Wool Teddy Bear Fetuses and Skulls- 03.23.08
“Wow.” That’s pretty much the best i can come up with initially to describe Stephanie Metz’s incredible use of wool for her felted sculptures exambining the anatomy of of the fetal development of teddy bears, and their skulls… and that before you even see her large breasted cow, leggless lap chihuahua, adorable bull dog and rabbits… See more images below, as well as an excerpt on her process to develop these intriguing creatures! I saw these over at DesignBoom, which led me to sweetest blog i can’t believe its taken me this long to discover, Street Anatomy… anyhow, see after the jump for more pics of Metz’s felted creatures!
I love the way she describes her process, must be fascinating to watch these pieces evolve:
To make wool into felt I begin with cleaned, brushed wool that has been prepared to be spun into yarn. Instead, I interlock the fibers densely together by stabbing the mass repeatedly with a felting needle (approximately four inches long, very sharp, and studded with barbs). In order to shape a piece I stab the wool all over or in particular directions, compressing the surface and making the felt increasingly dense. The process is extremely time- and labor-intensive, as every centimeter of the piece is stabbed to fasten down parts, add mass, and tighten the surface.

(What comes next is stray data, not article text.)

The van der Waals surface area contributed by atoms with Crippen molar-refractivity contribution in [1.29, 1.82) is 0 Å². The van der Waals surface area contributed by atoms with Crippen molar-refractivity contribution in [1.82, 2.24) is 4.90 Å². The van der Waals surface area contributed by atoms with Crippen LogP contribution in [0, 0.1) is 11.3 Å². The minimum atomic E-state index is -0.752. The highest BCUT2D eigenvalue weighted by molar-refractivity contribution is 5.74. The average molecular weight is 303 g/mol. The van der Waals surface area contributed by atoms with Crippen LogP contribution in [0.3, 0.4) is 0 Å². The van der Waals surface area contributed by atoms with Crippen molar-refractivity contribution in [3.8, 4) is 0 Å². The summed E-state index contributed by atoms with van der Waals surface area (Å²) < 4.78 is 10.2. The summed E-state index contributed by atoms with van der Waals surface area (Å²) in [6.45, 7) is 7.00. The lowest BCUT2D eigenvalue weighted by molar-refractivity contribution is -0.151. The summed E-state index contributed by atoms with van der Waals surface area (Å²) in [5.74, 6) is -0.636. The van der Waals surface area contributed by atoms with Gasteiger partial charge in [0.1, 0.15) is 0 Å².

I choose my subject matter in response to the wool itself, in a way. Working with wool has led me to explore concepts of hard and soft, starting within the confines of traditional sculpture subjects.
Also check out her mission statement about Genus Ursulus: Teddy Skulls is a pseudo-scientific study of the morphology of skulls of teddy bears here.